The State Of Syria: Civil War Or Vicious Stalemate?

Jan 26, 2012
Originally published on January 31, 2012 10:00 am

One thing that's certain about the uprising against Syrian President Bashar Assad is that there is nothing romantic about it.

Unlike Egypt, there's no Tahrir Square filled with hundreds of thousands of people calling for democracy. Unlike Libya, there's no Mad Max warriors in the desert fighting a dictator with guns they've welded to the backs of their pickup trucks.

Instead, grim news seeps out piecemeal from unofficial sources. Most of the reports are little more than body counts, with most of the fatalities blamed on the Syrian security forces.

The Syrian government has largely barred the international media. Analysts in the region say that since the uprising began last March, the Syrian regime has managed to keep the violence just low enough to keep the story from bursting onto the international stage.

But that doesn't mean the situation has been getting less violent. In fact, it seems to be getting worse as the protest movement remains steadfast in its call for the ouster of Assad.

Assad's government continues to crack down on protesters. But now soldiers are defecting from the Syrian army and fighting on behalf of the protesters. More and more, the conflict is at risk of turning into something that no one wants — a civil war.

Assad's Vow To Crush Enemies

Last month, the Arab League decided to send a group of observers to Syria as part of a peace plan. But that hasn't worked. Activists say hundreds more people were killed, even while the observers were there.

Assad then made one of his few speeches in recent months. But he did not offer any real concessions or reforms, and instead vowed to crush his enemies with an iron fist.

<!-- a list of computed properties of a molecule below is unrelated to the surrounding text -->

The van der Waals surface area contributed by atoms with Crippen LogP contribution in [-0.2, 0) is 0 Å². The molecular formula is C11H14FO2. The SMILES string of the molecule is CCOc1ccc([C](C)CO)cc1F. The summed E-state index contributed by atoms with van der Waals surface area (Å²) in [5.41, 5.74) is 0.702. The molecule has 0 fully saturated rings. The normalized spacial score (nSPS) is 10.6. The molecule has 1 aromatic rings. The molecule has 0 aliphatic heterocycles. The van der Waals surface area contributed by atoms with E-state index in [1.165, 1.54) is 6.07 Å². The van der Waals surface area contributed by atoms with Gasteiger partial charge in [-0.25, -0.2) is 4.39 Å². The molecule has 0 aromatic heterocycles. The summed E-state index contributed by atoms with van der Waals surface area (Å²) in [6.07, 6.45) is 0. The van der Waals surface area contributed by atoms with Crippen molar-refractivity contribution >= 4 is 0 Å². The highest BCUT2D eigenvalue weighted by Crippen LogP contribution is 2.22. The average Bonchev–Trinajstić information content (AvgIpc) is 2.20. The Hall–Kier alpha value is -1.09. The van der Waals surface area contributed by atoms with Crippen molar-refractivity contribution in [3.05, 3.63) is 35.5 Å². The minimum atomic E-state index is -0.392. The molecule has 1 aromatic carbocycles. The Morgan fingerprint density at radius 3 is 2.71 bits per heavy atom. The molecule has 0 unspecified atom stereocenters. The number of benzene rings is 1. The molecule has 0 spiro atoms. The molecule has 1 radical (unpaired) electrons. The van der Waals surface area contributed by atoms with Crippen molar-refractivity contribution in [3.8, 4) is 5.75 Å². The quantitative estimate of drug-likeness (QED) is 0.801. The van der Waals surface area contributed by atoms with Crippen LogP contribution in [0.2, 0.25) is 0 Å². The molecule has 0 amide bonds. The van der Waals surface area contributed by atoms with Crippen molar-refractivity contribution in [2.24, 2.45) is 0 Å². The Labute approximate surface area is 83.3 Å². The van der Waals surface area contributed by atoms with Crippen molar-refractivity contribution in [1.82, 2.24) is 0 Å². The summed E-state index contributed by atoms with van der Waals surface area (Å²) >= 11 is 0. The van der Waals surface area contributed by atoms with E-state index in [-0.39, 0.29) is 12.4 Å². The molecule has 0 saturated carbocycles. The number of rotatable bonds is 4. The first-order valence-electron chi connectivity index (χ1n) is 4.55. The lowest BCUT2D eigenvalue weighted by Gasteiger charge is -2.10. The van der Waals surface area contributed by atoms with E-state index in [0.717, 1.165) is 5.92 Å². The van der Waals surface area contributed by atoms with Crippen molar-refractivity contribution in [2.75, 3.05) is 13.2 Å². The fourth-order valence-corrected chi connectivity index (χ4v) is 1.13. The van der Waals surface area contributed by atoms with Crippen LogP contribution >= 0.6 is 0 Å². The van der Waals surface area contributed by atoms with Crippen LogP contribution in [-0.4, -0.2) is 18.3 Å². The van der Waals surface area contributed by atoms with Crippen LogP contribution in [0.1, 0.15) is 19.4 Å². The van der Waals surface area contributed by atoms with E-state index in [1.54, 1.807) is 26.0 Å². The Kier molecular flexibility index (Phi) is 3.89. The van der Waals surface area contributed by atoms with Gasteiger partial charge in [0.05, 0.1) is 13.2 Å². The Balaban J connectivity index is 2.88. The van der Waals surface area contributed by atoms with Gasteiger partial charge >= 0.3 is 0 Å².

The Arab League mission was looking doomed. Then, earlier this week, the Arab League, which is based in Cairo, came up with a new plan. It calls for Assad to transfer power to a deputy who would oversee a national unity government. Parliamentary elections would follow.

The Syrian regime immediately rejected the plan. Assad, it appeared, is nowhere near stepping down.

Salvaging Arab League Plan

But analysts note that Yemen's president, Ali Abdullah Saleh, initially took the same position in his country. It took months of protests, which turned violent, before he finally handed power to his vice president. Now, Saleh is heading to the U.S. for medical treatment. Some believe it was his quiet exit from power.

Paul Salem, head of the Carnegie Middle East Center in Beirut, says there are two reasons the Arab League plan for Syria might actually be useful.

"One is that it's on the table. So if in a few of months the regime is really in trouble, they have a fallback option ... rather than utter collapse they can say, 'Well, let's discuss something middle of the road' and save parts of the regime or parts of themselves," Salem says.

That's what Saleh did in Yemen.

Secondly, Salem says he thinks it helps undermine the Syrian regime's propaganda, which is "that there is no middle way, this is a conspiracy, the Arabs are out to get us, and we have to fight. Here, the Arabs say, 'No, we're not out to get you, we're proposing a very reasonable way forward that actually saves you."

It could also save the country from all-out war.

A Role For The U.N.?

Now, diplomats from Arab countries and Europe, the U.S. and Turkey are pushing for a U.N. Security Council resolution that uses this Arab League plan as a framework.

While that might sound like more paper-pushing that would fail to stop the violence, Peter Harling of the International Crisis Group says it's the right next step.

"The only way to convince this regime it's about time to negotiate and not simply to talk about possible reforms is to have a consensus within the international community," says Harling, who is based in Damascus.

Up to now, the Assad regime has been bolstered by the fact that Russia threatens to veto a Security Council resolution critical of Syria.

Harling says the time has come for Arabs and the West to draft a resolution the Russians can accept — a resolution that would write off any possibility of a Libya-style intervention — but one that still blames the Syrian regime for the crisis.

"And that approach would be extremely welcome in terms of forcing the regime to realize it cannot just forge ahead with its current course of action that will lead the country towards disaster," he says.

U.N. officials say such a resolution could be voted on as early as next week.

Copyright 2013 NPR. To see more, visit http://www.npr.org/.

Transcript

ROBERT SIEGEL, HOST:

From NPR News, this is ALL THINGS CONSIDERED. I'm Robert Siegel.

MELISSA BLOCK, HOST:

And I'm Melissa Block.